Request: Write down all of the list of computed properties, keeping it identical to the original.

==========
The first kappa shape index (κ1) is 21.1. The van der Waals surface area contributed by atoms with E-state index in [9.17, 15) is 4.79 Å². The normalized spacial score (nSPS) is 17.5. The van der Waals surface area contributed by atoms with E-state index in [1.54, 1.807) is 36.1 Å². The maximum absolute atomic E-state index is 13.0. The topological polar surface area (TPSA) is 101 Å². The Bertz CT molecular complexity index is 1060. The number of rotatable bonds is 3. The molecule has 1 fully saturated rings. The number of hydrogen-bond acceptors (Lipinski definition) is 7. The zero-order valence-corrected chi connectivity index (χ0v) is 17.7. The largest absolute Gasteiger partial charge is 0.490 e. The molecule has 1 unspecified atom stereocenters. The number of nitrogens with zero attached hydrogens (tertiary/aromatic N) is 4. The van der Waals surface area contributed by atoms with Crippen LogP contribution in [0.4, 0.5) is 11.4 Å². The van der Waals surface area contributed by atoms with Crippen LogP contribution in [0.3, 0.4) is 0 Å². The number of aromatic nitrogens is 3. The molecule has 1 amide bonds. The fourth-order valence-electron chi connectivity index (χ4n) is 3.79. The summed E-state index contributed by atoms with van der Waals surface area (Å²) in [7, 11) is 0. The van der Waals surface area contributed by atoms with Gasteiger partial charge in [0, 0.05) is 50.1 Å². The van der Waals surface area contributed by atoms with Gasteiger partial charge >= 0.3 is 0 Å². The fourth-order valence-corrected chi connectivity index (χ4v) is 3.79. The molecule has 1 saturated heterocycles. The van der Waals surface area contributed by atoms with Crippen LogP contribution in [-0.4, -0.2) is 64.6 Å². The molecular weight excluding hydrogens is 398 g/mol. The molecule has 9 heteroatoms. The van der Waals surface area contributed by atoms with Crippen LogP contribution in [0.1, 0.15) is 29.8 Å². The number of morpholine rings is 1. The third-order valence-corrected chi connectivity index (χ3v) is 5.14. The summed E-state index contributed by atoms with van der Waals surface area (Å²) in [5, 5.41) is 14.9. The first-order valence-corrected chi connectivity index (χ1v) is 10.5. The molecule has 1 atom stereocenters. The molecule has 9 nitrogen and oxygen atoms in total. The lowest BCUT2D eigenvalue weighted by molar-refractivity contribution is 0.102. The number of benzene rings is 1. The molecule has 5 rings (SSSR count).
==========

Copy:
The first kappa shape index (κ1) is 21.1. The van der Waals surface area contributed by atoms with E-state index in [9.17, 15) is 4.79 Å². The normalized spacial score (nSPS) is 17.5. The van der Waals surface area contributed by atoms with E-state index in [1.54, 1.807) is 36.1 Å². The maximum absolute atomic E-state index is 13.0. The topological polar surface area (TPSA) is 101 Å². The Bertz CT molecular complexity index is 1060. The number of rotatable bonds is 3. The molecule has 1 fully saturated rings. The number of hydrogen-bond acceptors (Lipinski definition) is 7. The zero-order valence-corrected chi connectivity index (χ0v) is 17.7. The largest absolute Gasteiger partial charge is 0.490 e. The molecule has 1 unspecified atom stereocenters. The number of nitrogens with zero attached hydrogens (tertiary/aromatic N) is 4. The van der Waals surface area contributed by atoms with Crippen LogP contribution in [0.4, 0.5) is 11.4 Å². The van der Waals surface area contributed by atoms with Crippen LogP contribution in [0.3, 0.4) is 0 Å². The number of aromatic nitrogens is 3. The molecule has 1 amide bonds. The fourth-order valence-electron chi connectivity index (χ4n) is 3.79. The summed E-state index contributed by atoms with van der Waals surface area (Å²) in [7, 11) is 0. The van der Waals surface area contributed by atoms with Gasteiger partial charge in [0, 0.05) is 50.1 Å². The van der Waals surface area contributed by atoms with Gasteiger partial charge >= 0.3 is 0 Å². The fourth-order valence-corrected chi connectivity index (χ4v) is 3.79. The molecule has 1 saturated heterocycles. The van der Waals surface area contributed by atoms with Crippen LogP contribution in [-0.4, -0.2) is 64.6 Å². The molecular weight excluding hydrogens is 398 g/mol. The molecule has 9 heteroatoms. The van der Waals surface area contributed by atoms with Crippen LogP contribution in [0.1, 0.15) is 29.8 Å². The number of morpholine rings is 1. The third-order valence-corrected chi connectivity index (χ3v) is 5.14. The summed E-state index contributed by atoms with van der Waals surface area (Å²) in [5, 5.41) is 14.9. The first-order valence-corrected chi connectivity index (χ1v) is 10.5. The molecule has 1 atom stereocenters. The molecule has 9 nitrogen and oxygen atoms in total. The lowest BCUT2D eigenvalue weighted by molar-refractivity contribution is 0.102. The number of benzene rings is 1. The molecule has 5 rings (SSSR count).